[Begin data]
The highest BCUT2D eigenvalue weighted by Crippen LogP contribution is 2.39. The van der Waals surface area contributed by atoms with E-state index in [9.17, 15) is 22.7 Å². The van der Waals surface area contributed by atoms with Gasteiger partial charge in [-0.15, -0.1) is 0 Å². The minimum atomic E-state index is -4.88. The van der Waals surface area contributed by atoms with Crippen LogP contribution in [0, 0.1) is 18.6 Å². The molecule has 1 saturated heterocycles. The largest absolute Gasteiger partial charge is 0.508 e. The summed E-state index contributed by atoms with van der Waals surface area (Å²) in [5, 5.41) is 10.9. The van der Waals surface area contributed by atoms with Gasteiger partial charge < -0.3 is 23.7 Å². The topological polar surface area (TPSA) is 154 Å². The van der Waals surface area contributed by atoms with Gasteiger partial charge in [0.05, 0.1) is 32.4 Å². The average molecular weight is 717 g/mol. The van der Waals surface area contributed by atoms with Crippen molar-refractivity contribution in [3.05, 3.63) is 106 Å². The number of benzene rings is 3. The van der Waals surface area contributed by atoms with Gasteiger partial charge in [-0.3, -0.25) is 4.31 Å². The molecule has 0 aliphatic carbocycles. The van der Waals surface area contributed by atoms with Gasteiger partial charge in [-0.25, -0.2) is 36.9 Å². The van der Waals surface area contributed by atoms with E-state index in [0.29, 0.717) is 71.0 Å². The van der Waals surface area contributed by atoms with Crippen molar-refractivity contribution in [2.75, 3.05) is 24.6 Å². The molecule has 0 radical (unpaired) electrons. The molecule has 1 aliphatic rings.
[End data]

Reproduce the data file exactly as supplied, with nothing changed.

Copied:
The highest BCUT2D eigenvalue weighted by Crippen LogP contribution is 2.39. The van der Waals surface area contributed by atoms with E-state index in [9.17, 15) is 22.7 Å². The van der Waals surface area contributed by atoms with Gasteiger partial charge in [-0.15, -0.1) is 0 Å². The minimum atomic E-state index is -4.88. The van der Waals surface area contributed by atoms with Crippen LogP contribution in [0, 0.1) is 18.6 Å². The molecule has 1 saturated heterocycles. The largest absolute Gasteiger partial charge is 0.508 e. The summed E-state index contributed by atoms with van der Waals surface area (Å²) in [5, 5.41) is 10.9. The van der Waals surface area contributed by atoms with Gasteiger partial charge < -0.3 is 23.7 Å². The topological polar surface area (TPSA) is 154 Å². The van der Waals surface area contributed by atoms with Gasteiger partial charge in [0.05, 0.1) is 32.4 Å². The average molecular weight is 717 g/mol. The van der Waals surface area contributed by atoms with Crippen molar-refractivity contribution in [3.05, 3.63) is 106 Å². The number of benzene rings is 3. The van der Waals surface area contributed by atoms with Gasteiger partial charge in [-0.3, -0.25) is 4.31 Å². The molecule has 0 aliphatic carbocycles. The van der Waals surface area contributed by atoms with Gasteiger partial charge in [-0.25, -0.2) is 36.9 Å². The van der Waals surface area contributed by atoms with E-state index in [0.29, 0.717) is 71.0 Å². The van der Waals surface area contributed by atoms with Crippen molar-refractivity contribution in [2.75, 3.05) is 24.6 Å². The molecule has 0 radical (unpaired) electrons. The molecule has 1 aliphatic rings.